Shining a light on OCDC’s conditions

The Ottawa Carleton Detention Centre (OCDC) is a provincial jail that has become infamous for over-crowding and violence. Last year, the Ontario Ombudsman André Marin described the jail as exemplifying “everything that is wrong with a correctional institution.”

For example, in 2010 a brain-damaged prisoner had his head split open when a jail guard stomped on him as he lay face-down in his cell. In 2012, Julie Bilotta gave birth to her son on the floor of a segregated cell, ignored despite being in obvious pain and distress. These are just two stories that have made the news. But how often does the public hear about what happens behind the bars?

CPEPThe Criminalization and Punishment Education Project (CPEP) is joint initiative between Carleton and Ottawa University which brings together students, professors, researchers and community members to engage in research and public education with regards to criminalization and punishment.

In December, they held a public forum to discuss conditions at the Innes Road jail. As lawyer Jason Gilbert said, “When you have cells with three people, with one sleeping on the floor, the jail is going to become a powder keg. And when you have people working in that environment, it’s going to lead to more incidents of violence, more aggression, more problems.”

Event organizer and Carleton sociology and criminology professor, Aaron Doyle said, “We need to move from people saying how terrible things are in there to actually doing something about it.”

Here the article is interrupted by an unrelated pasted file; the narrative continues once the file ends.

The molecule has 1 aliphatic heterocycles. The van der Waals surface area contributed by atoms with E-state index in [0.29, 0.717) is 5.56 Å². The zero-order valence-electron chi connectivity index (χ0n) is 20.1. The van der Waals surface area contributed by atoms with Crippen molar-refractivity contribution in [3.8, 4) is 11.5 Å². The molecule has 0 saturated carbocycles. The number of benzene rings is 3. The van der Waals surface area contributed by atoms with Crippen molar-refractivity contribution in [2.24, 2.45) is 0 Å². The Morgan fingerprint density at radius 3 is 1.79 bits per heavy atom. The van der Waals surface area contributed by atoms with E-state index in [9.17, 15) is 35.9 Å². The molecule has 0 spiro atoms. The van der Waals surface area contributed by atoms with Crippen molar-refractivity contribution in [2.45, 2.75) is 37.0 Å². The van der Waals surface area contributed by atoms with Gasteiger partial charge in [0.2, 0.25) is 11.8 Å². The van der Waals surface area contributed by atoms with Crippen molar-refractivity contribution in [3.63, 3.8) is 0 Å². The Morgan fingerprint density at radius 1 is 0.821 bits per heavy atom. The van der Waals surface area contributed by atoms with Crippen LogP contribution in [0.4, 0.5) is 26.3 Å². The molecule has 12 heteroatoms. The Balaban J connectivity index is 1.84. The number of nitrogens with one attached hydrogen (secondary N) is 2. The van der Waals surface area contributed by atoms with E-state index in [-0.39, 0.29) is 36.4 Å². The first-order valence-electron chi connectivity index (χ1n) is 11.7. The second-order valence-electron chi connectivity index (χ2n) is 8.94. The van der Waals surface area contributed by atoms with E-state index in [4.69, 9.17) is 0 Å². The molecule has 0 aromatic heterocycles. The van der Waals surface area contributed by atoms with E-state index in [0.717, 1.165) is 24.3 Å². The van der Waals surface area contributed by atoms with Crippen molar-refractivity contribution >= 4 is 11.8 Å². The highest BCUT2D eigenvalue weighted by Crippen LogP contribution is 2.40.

CPEP continues to meet and discuss ways to push for change at OCDC. Anyone interested in participating, such as by sharing their own experiences or by assisting with research and public engagement, can find out more at the organization’s website.

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Mothers behind the bars of Canadian prisons

In the last decade, the number of women being incarcerated in Canada is growing at a disturbingly high rate. Between 2003 and 2013, the female federal inmate population increased by more than 60%. For Aboriginal women, the incarceration rate has increased by over 87%.

The harsh government policies which are imprisoning so many women not only impacts those serving time behind bars. Their families suffer too since the majority of incarcerated women in Canada are mothers. Not only that, they are often the sole custodial parents and primary caregivers of their children. They were likely to have been living with their children prior to being incarcerated. Imagine the upheaval caused by the separation. What happens to the children? What happens to the mothers?

Sometimes there is something sensational that happens that draws public attention to the fact that we are incarcerating mothers. For example, in 2012, a young mother gave birth to her son alone in a jail cell of the Ottawa Carleton Detention Centre, while guards and nurses allegedly ignored her cries of pain.

But for the most part, we are ignorant about the majority of those who are incarcerated, and especially of the children they leave behind. If we knew more, would we still accept the regressive policies that will only see more women, more mothers, locked up?

If you are interested in knowing more, a recent book, Incarcerated Mothers: Oppression and Resistance, brings together several essays examining the experience of incarcerated mothers, both in Canada in abroad. Authors show that despite lip-service to mothers’ rights to have contact with their children while in custody, the lived experience is quite different.

You can also view a short video called Bonding Through Bars.

If you have any comments about mothers behind bars, please leave them below.

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